Running Dictation Variations

Have you played RD with your kiddos?  Not sure what it is? Read about it here from Martina Bex.

My Middles love it! Especially the competitive students and here are a few reasons why I love it:

  1. My students are up and moving.
  2. They have to work as a team.
  3. It brings out the very best in my kids. Everyone gets a chance to shine: the artists, the athletes, the high flyers, the kids who are tired of sitting still.
  4. Everyone is having fun (except maybe the other grown ups in the building…)
  5. They are revisiting the language in an engaging and novel way.

The key is to find a safe open space where you can make some noise because let’s face it, how fun is a silent relay race? We’ve done the traditional race, this extension and the Story Towers extension.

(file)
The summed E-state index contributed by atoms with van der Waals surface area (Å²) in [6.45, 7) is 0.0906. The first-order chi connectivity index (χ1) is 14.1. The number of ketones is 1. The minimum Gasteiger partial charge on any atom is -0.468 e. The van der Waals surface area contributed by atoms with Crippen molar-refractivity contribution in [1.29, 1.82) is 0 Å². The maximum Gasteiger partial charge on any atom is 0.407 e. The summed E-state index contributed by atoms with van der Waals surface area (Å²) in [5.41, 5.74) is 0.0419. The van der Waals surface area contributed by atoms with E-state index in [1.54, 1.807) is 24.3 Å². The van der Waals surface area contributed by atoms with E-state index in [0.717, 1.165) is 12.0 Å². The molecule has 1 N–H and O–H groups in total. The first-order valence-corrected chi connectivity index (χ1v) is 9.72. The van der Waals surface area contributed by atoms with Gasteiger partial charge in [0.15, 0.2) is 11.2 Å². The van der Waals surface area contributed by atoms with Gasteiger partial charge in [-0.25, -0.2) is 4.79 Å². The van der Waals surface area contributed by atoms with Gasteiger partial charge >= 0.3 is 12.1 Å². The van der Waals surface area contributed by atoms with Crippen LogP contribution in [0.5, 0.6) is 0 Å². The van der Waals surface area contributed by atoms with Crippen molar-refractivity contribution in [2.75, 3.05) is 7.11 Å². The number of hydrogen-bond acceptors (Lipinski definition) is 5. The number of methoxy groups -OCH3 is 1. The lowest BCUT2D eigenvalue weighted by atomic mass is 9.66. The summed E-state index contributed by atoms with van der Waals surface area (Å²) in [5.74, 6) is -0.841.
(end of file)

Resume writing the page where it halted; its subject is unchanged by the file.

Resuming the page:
When I introduce this game to my 7th graders it’s just the BEST THING EVER. They beg to play it all the time. When I use it again in their 8th-grade year sometimes I get mixed reactions. It’s still super fun, engaging, and beneficial BUT there’s always that one kid/group/class. You know what I’m talking about.

My 8th graders only played it once last semester and I was a tiny bit bummed about how it went with one of my classes. I mean, I can’t make them be enthusiastic. I can’t make them smile, cheer and have fun. That’s up to them. Nonetheless, I’m bringing it back and this time with a twist!

It’s really hard to improve on a fun activity like this, especially when Martina has already given us those great extensions. Here are my ideas for keeping it novel:

  1. Skipping (this may get me some eye rolls).
  2. Walking like a duck.
  3. Crab Crawl.
  4. 2 person balloon race.

Since this is a particularly challenging group to impress I think I’m going to go straight to number 4.

Check out this video I found on YouTube and imagine your students trying this variation:

See you at the next Puente

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